‘Lunamab’ can prevent death of tens of thousands of premature infants
First consortium of local manufacturers to make affordable biosimilars available for low income countries
At the initiative of the World Health Organization, and with the support of Utrecht University, local manufacturers in low income countries will collaborate to bring a biological drug to market for the lowest possible price. The drug, called palivizumab, protects against the common virus RSV. According to the World Health Organization (WHO), this virus is the second most common cause of death in children up to one years of age in low income countries. The four companies, mAbXience, Libbs, Medigen and SPIMACO, have signed a contract for the production of this drug with Utrecht University and the WHO on Wednesday, 9 March.
“This is the first time that commercial parties in low income countries will deal with a global health issue on their own”, explains project founder and Professor of Pharmaceutical Biotechnology at Utrecht University, Huub Schellekens. By sharing the development costs, the companies in the consortium will be able to offer the drug for a much lower price. Utrecht University and University Medical Centre Utrecht will be responsible for the pre-clinical and clinical research and for quality control of the locally produced medicines.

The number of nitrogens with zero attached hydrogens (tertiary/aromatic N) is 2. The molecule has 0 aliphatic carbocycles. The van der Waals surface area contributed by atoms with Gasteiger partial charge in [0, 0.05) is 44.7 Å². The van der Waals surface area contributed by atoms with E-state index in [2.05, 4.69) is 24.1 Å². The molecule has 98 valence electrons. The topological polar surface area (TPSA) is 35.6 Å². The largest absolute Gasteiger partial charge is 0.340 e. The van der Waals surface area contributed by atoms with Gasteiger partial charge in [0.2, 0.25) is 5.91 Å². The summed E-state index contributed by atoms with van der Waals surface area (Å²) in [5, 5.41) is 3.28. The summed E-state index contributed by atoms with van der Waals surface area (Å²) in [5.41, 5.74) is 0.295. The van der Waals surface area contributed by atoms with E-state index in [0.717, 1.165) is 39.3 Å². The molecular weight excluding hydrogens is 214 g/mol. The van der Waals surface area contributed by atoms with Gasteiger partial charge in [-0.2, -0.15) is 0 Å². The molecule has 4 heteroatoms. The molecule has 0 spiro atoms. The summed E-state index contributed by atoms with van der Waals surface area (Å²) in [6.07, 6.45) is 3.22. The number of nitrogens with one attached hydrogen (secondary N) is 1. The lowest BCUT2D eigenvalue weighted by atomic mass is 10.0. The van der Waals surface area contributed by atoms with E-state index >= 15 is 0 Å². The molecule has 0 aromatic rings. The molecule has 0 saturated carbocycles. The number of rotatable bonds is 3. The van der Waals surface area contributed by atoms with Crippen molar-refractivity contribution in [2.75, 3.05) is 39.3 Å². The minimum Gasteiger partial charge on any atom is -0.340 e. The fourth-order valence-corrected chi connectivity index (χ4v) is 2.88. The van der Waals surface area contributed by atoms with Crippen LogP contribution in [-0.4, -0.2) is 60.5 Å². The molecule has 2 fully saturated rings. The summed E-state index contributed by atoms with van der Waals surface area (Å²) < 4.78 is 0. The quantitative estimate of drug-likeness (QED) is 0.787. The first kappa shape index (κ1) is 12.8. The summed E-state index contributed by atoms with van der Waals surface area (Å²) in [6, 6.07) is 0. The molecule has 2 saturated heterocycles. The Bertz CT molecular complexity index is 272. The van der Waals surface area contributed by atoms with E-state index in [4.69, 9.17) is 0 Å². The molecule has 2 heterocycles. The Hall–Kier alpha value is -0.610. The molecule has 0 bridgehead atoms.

The cold virus RSV can cause serious respiratory tract infections, especially in premature infants. The disease occasionally requires treatment in a hospital, even in the high income countries. In low income countries, the number of premature births is much higher than in more prosperous countries; around 20% of all births. Unfortunately, prevention is impossible due to the high price of the drug palivizumab, so according to the WHO tens of thousands of children die of the disease every year.
The active substances in palivizumab are natural proteins of the type that have been used in biological pharmaceuticals available on the market since the early 1990s. As soon as a patent for a biological pharmaceutical expires, other companies release a cheaper biosimilar version of the drug to the market. Unfortunately, local pharmaceutical manufacturers in low income countries often lack the biotechnological knowledge to produce these biosimilars, so they must be imported and remain too expensive for the people who need them.
To address this problem, the World Health Organization went looking for a university that had the biotechnological expertise to produce the biosimilars, and that was willing to transfer that knowledge. The WHO chose Utrecht University’s Department of Pharmaceutical Sciences in part due to its leading position in the field. Utrecht University in turn set up the UCAB Foundation to implement the project.
The biosimilar for palivizumab will be developed by UCAB and the pharmaceutical company mAbXience. They will then transfer the necessary technology and knowledge to the other partners in the consortium. UCAB will also arrange for the drug to be approved for release to market in the low income countries. The drug will be named Lunamab, after Prof. Huub Schellekens’ granddaughter Luna. He expects that the drug will be available on the market in the first countries by late 2017.
mAbXience is a subsidiary of the international pharmaceutical firm Chemo. Chemo founder and CEO Hugo Sigman van Chemo has supported Prof. Schellekens’ initiative from the very beginning. The other partners are the Brazilian Libbs, the Taiwanese Medigen and the Saudi Arabian SPIMACO.
This research is closely related to Utrecht University’s strategic research theme Life Sciences.